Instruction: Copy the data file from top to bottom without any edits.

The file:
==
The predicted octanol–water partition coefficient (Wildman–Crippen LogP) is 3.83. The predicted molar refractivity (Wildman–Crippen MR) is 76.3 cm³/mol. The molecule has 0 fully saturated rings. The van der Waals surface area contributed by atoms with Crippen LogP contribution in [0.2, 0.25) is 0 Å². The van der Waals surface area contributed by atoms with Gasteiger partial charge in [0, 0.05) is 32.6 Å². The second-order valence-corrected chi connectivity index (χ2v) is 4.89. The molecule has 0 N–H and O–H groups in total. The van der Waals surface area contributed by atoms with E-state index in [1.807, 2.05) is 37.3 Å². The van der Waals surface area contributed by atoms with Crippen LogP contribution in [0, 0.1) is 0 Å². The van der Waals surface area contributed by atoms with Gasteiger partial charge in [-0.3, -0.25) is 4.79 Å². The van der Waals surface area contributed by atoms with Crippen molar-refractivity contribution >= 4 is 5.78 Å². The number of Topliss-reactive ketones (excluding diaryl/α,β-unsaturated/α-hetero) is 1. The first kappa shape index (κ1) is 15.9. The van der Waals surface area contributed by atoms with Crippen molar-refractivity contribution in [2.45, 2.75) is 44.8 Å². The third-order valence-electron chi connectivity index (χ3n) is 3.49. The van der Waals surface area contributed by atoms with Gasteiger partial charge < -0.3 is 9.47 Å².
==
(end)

The predicted octanol–water partition coefficient (Wildman–Crippen LogP) is 3.83. The predicted molar refractivity (Wildman–Crippen MR) is 76.3 cm³/mol. The molecule has 0 fully saturated rings. The van der Waals surface area contributed by atoms with Crippen LogP contribution in [0.2, 0.25) is 0 Å². The van der Waals surface area contributed by atoms with Gasteiger partial charge in [0, 0.05) is 32.6 Å². The second-order valence-corrected chi connectivity index (χ2v) is 4.89. The molecule has 0 N–H and O–H groups in total. The van der Waals surface area contributed by atoms with E-state index in [1.807, 2.05) is 37.3 Å². The van der Waals surface area contributed by atoms with Crippen LogP contribution in [0, 0.1) is 0 Å². The van der Waals surface area contributed by atoms with Gasteiger partial charge in [-0.3, -0.25) is 4.79 Å². The van der Waals surface area contributed by atoms with Crippen molar-refractivity contribution >= 4 is 5.78 Å². The number of Topliss-reactive ketones (excluding diaryl/α,β-unsaturated/α-hetero) is 1. The first kappa shape index (κ1) is 15.9. The van der Waals surface area contributed by atoms with Crippen molar-refractivity contribution in [2.45, 2.75) is 44.8 Å². The third-order valence-electron chi connectivity index (χ3n) is 3.49. The van der Waals surface area contributed by atoms with Gasteiger partial charge < -0.3 is 9.47 Å².